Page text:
• Rock climbing Climbers may replace existing bolts if they are unsafe. New bolts may be placed in non-wilderness areas in accordance with the bolting checklist, available on the park website. Bolting in wilderness requires a permit.
  • All vehicles and bicycles must stay on roads The desert environment is more fragile than it may look. Ruts and scars left by vehicles and bicycles illegally taken off-road can last for years. Red and green sticker dirt bikes, ATVs, and UTVs are prohibited in the park.
  • Watch for tortoises The desert tortoise is a threatened species that often dies from being hit by cars. Drive carefully in the park: small tortoises on the road look like rocks. Tortoises may drink from puddles on the roads after rains or take shelter from the hot sun under vehicles.
  • Protect the trees Attaching lines to vegetation, including Joshua trees and junipers, is prohibited. Hammocks, slacklines, and other horizontal ropes must be tied to rocks and climbing bolts, and are not permitted in campgrounds.
  • Firearms and weapons Firearms may be possessed in accordance with California state and federal laws. However, they may not be discharged in the park. Fireworks, traps, bows, BB guns, paintball guns, smoke bombs, and slingshots are not allowed in the park.
  • No graffiti Over the last few years there has been an increase in graffiti and acts of intentional vandalism, including carving into rocks, trees, and historic structures within the park. This is illegal, it damages resources, and costs the park significant time and money to continually remove graffiti from rocks. Report incidents of graffiti to
To learn more, visit our Laws & Policies page.

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  • Be generous in using sunscreen, and reapply often. Wear loose-fitting, light-colored clothing, sunglasses, and a wide-brimmed hat.
  • Many historic mine sites exist here. Structures may be unstable and toxic chemicals are likely present. Admire, but do not enter.
  • Flash floods occur during summer monsoons. Avoid canyons and washes and move to higher ground. Don't drive through moving water.
  • GPS units and navigation apps are not reliable in the park and may direct you to unsafe roads. Refer to the park map for navigation.
  • Never put your hands or feet into rock crevices or onto ledges where you can't see. Use a flashlight at night.
  • Drive slowly to protect wildlife. When stopping to view animals or scenery use a pullout and move out of the way of traffic.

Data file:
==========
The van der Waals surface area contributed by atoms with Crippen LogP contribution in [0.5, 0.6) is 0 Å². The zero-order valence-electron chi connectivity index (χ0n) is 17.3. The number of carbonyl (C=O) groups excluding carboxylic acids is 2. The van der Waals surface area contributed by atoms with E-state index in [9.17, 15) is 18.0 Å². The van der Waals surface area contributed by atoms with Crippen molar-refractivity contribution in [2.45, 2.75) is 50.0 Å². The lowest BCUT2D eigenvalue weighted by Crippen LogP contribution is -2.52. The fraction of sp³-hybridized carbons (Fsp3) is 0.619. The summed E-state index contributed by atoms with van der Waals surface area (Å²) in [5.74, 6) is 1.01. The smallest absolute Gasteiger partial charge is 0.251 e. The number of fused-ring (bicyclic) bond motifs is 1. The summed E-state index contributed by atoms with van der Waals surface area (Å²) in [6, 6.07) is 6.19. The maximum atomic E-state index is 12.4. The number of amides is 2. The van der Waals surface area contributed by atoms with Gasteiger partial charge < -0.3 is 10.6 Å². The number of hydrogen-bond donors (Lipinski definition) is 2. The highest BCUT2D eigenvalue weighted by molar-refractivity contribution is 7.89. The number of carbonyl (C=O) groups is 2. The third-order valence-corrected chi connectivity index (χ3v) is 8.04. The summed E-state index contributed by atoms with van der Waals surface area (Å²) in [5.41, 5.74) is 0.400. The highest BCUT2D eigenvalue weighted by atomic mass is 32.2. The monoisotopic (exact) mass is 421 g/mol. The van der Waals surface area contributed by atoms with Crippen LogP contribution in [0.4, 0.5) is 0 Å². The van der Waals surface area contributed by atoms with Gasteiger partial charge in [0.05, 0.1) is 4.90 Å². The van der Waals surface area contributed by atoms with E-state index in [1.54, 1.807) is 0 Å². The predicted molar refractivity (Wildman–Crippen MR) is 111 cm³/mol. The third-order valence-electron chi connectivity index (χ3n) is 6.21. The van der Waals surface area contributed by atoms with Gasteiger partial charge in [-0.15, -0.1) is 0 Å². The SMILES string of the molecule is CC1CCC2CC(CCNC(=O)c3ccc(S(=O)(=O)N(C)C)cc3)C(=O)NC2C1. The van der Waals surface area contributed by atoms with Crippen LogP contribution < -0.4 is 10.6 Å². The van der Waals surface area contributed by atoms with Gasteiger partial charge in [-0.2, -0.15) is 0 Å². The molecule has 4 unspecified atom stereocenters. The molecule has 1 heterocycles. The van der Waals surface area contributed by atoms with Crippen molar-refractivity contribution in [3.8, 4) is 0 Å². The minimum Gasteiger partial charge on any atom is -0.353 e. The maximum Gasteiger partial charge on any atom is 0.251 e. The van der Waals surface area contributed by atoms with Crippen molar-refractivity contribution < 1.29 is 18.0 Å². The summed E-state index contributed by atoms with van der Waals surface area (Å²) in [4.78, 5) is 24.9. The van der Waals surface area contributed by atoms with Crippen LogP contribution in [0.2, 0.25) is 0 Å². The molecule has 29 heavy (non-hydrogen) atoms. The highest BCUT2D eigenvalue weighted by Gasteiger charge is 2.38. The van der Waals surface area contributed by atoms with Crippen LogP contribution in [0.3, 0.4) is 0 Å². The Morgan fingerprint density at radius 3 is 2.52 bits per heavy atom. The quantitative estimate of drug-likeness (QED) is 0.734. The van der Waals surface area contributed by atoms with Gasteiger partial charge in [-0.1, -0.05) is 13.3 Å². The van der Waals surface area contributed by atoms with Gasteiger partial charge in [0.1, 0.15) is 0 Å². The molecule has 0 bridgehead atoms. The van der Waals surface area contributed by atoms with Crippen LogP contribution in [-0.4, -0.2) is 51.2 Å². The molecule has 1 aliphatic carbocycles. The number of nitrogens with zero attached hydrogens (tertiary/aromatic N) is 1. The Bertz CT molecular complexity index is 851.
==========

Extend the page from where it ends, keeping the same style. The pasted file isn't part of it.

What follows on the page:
• Stay hydrated; drink at least one gall (4L) of water per person, per day, and lots of salty snacks or electrolyte drinks when active.
  • Water is available at Oasis Visitor Center, Black Rock Campground, Cottonwood Campground, Cottonwood Visitor Center, West Entrance, & Indian Cove Ranger Station.

Emergency Phones

  • Indian Cove Ranger Station
  • Intersection Rock parking area, near Hidden Valley Campground
In an emergency, if you have cell service, dial 909-383-5651 or 911 for assistance.

Cell Phones

In most of the park there is no cell coverage. Do not count on your phone for navigation or in case of emergency.

What to See and Do

Color photo of visitors walking their leashed dogs on a dirt road. NPS / Brad Sutton


Activities with pets are very limited in Joshua Tree. Learn how to make the most out of your visit and keep your furry friend safe.

Color photo of sunlit cactus in Cholla Cactus Garden.


Where to go and what to do while visiting the park with accessibility concerns.

night scene with the stars of the Milky Way beyond a silhouetted Joshua tree

Experience Dark Night Skies

Can't see the Milky Way from where you live? You're not alone. Joshua Tree offers outstanding stargazing.

a hiker standing high on a rock outcrop looks over a desert valley


Joshua Tree has about 300 miles of hiking trails for you to explore. Which one is calling to you?

a girl and a boy looking across the desert toward distant mountains

Kids & Youth

Joshua Tree National Park is fun for kids of all ages! Get ideas for things to do on your visit to the park or at home.

a couple sitting at a viewpoint at night, looking toward the lights of the Coachella Valley

Places to Go

Find out about park destinations, from must-see spots like Skull Rock or Keys View to quieter areas like Cottonwood Spring and Black Rock.

Last updated: October 30, 2018

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Contact Info

Mailing Address:

74485 National Park Drive
Twentynine Palms, CA 92277-3597


760 367-5500